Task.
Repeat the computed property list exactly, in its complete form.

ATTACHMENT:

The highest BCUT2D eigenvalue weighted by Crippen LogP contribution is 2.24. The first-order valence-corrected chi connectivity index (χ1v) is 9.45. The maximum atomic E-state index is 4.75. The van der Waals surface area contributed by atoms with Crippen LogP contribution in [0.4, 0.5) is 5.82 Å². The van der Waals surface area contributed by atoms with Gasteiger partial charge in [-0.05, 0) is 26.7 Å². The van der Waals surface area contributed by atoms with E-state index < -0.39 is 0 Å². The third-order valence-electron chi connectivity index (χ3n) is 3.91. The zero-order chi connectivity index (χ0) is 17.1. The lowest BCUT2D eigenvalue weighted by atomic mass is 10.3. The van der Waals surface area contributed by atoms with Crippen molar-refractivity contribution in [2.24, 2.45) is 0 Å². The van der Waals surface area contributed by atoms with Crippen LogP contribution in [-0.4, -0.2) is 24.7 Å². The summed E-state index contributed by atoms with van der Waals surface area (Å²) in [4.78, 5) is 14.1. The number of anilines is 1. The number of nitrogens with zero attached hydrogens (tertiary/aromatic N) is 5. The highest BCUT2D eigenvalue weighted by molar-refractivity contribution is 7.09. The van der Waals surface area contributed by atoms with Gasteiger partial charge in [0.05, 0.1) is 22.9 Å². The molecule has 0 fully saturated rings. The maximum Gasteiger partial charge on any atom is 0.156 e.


The highest BCUT2D eigenvalue weighted by Crippen LogP contribution is 2.24. The first-order valence-corrected chi connectivity index (χ1v) is 9.45. The maximum atomic E-state index is 4.75. The van der Waals surface area contributed by atoms with Crippen LogP contribution in [0.4, 0.5) is 5.82 Å². The van der Waals surface area contributed by atoms with Gasteiger partial charge in [-0.05, 0) is 26.7 Å². The van der Waals surface area contributed by atoms with E-state index < -0.39 is 0 Å². The third-order valence-electron chi connectivity index (χ3n) is 3.91. The zero-order chi connectivity index (χ0) is 17.1. The lowest BCUT2D eigenvalue weighted by atomic mass is 10.3. The van der Waals surface area contributed by atoms with Crippen molar-refractivity contribution in [2.24, 2.45) is 0 Å². The van der Waals surface area contributed by atoms with Crippen LogP contribution in [-0.4, -0.2) is 24.7 Å². The summed E-state index contributed by atoms with van der Waals surface area (Å²) in [4.78, 5) is 14.1. The number of anilines is 1. The number of nitrogens with zero attached hydrogens (tertiary/aromatic N) is 5. The highest BCUT2D eigenvalue weighted by molar-refractivity contribution is 7.09. The van der Waals surface area contributed by atoms with Gasteiger partial charge in [0.05, 0.1) is 22.9 Å². The molecule has 0 fully saturated rings. The maximum Gasteiger partial charge on any atom is 0.156 e.